Styling wise the new XE looks very similar to the larger XF, a sleek but muscular body with sculptured panels, a coupe side profile and fastback rear end design which looks like a tailgate but is in fact a boot. At the front is the now familiar Jaguar signature grille which is the starting point for the design of all the brand’s models says Jaguar. The J-Blade running lights are also Jaguar signature styling features. 

Inside the front of the cabin retains the familiar Jaguar cockpit design with a deep but curved fascia panel linked with a deep centre console. There is an 8-inch touchscreen for the new InControl infotainment system. The touchscreen is also used for the sat-nav system which is standard across the range. For models with automatic transmissions Jaguar’s familiar rotary drive selector rises from the centre console. Also positioned in this area is the familiar Jaguar Drive Control with Eco, Normal, Winter and Dynamic modes. 

The snug front seats are mounted low creating a sports feel and sports car driving position. I found the seats a little on the tight side and the seat squabs on the small side. The chunky transmission tunnel also restricts up-front space. In the rear the 2.5 seats are 40-20-40 split-fold which can increase the load carrying combinations. The rear legroom for adults is not the roomiest in this sector and the headroom for six footers in the rear seats is in the tight side. Overall the interior is beautifully styled, really high quality with a comprehensive list of standard equipment and with a further wide range of high-tech options. It is classy but cosy interior environment. 

But being a Jaguar, the XE experience is more about driving and my first-drive experience, albeit a relatively short one hour test drive at the UK media launch, was in the 2.0-litre, 180hp turbodiesel, Jaguar’s own Ingenium four-pot turbodiesel. The specification was the top of the range, in the comfort channel, Portfolio version with the revised and slick changing eight-speed automatic gearbox. Price of this model is a competitive £35,425.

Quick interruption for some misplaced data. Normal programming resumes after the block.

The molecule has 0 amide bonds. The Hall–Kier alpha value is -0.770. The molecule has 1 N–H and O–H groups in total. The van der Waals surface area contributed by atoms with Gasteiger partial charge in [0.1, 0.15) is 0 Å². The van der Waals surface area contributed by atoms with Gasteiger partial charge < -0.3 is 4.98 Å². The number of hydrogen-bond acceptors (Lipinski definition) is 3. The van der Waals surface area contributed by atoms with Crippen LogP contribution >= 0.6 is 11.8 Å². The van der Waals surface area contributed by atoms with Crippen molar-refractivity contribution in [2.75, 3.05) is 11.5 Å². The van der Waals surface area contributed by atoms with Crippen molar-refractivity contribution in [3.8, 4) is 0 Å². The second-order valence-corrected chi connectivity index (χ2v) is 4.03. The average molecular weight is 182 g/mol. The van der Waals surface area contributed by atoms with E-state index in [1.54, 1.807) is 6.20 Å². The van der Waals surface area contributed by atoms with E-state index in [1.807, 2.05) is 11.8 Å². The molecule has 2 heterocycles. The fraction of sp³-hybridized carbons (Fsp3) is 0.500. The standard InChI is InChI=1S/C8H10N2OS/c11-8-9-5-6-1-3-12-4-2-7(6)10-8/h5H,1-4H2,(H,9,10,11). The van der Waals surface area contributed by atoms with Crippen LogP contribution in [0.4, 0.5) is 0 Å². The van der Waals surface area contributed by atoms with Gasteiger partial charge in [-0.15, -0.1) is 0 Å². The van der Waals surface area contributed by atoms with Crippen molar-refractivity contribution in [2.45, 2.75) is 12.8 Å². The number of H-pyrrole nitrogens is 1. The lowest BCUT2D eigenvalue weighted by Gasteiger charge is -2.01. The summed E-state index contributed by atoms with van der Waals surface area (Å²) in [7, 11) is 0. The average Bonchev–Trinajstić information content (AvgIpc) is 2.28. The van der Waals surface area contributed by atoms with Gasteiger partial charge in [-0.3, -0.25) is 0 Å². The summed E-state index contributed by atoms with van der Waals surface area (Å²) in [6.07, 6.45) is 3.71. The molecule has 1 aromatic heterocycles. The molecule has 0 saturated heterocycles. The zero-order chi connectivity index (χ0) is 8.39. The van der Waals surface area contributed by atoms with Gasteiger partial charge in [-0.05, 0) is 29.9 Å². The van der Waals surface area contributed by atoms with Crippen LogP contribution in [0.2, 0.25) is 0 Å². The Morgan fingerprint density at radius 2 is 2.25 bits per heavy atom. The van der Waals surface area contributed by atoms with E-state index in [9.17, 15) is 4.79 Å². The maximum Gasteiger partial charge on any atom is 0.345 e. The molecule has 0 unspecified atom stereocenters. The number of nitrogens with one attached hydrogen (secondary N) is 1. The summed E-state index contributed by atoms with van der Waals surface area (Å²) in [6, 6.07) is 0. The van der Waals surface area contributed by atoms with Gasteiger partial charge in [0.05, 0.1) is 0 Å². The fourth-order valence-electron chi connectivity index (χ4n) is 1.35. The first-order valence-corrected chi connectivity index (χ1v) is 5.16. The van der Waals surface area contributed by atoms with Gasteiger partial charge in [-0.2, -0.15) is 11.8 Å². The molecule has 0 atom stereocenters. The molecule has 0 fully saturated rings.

The 180bhp power output gives a very respectable top speed of 140mph but it is the torque of 430Nm (317lb ft) from 1,750rpm that gives it the real shove for acceleration with zero to 62mph taking an impressively low 7.8-seconds. It certainly lives up to its sport saloon status. The new in-house Jaguar engine is also very refined, it has a growl but it is not intrusive and once in ‘the cruise’ engine noise becomes more hushed but road noise intrusion becomes evident. It seems to be the case that aluminium body structures do transmit slightly more decibels than steel ones. With the eight-speed auto gearbox the engine is always in its sweet-spot for instant power delivery so mid range acceleration is immediate which is very good for overtaking slower traffic. In slower driving conditions around town the engine is quiet and very flexible. The Stop-Start system on our test car sounded harsher and less smooth than other similar models such as the BMW 3-Series when cranking the engine into life. Our fuel economy, driving some open but winding Wiltshire roads coupled with some early morning stop-start commuter travel, was 43.9mpg, not very close to the official 67.3mpg Combined Cycle but I would expect longer runs on motorways to see this figure improve to the mid 50mpg region. The low CO2 emissions, 109g/km with 17-inch wheels, increases to 111g/km for the Portfolio version which comes with 18-inch wheels and means VED road tax for this model is £0 for the First Year rate increasing to £30 for Year Two onwards. Company car drivers will pay 20% Benefit-in-Kind tax for this model with its larger wheels. 

In terms of ride comfort and handling the XE offers fast and precise change of direction handling and the steering is well weighted with good feedback to the driver. The ride is generally on the comfortable side but ripples in the tarmac and potholes can unsettle the overall calmness the XE offers. 

There is no doubt that the XE is a fine car and it is was no overstatement by a Jaguar executive you said at the media launch, “The XE allows us to mix it with the German brands.” 

The ‘cat’ has certainly now got its claws out in the fight for compact premium brand car sales. 

MILESTONES: Jaguar XE Portfolio 2.0, 180hp, turbodiesel, automatic. Price: £35,425. Engine/transmission: Ingenium, 2.0-litre, 4-cylinder 180hp turbodiesel with 430Nm of torque from 1,750rpm, 8-speed auto. Performance: 140mph, 0-62mph 7.8-seconds, Combined Cycle 67.3mpg (43.9mpg on test), CO2 111g/km (with 18-inch wheels), VED road tax £0/£30, BIK company car tax 20%. Insurance group: 27E. Warranty: 3-years/unlimited mileage. Dimensions/capacities: L 4,672mm, W 1,850mm, H 1,416mm, boot 455-litres. For: Strong and responsive new Jaguar engine, CO2 efficient so its tax friendly, agile with class-leading ride and handling, good residual values, high specification, quality interior, great kerb-appeal. Against: Snug interior space especially for rear seat leg and headroom, some road noise intrusion. Miles Better News Agency

Written by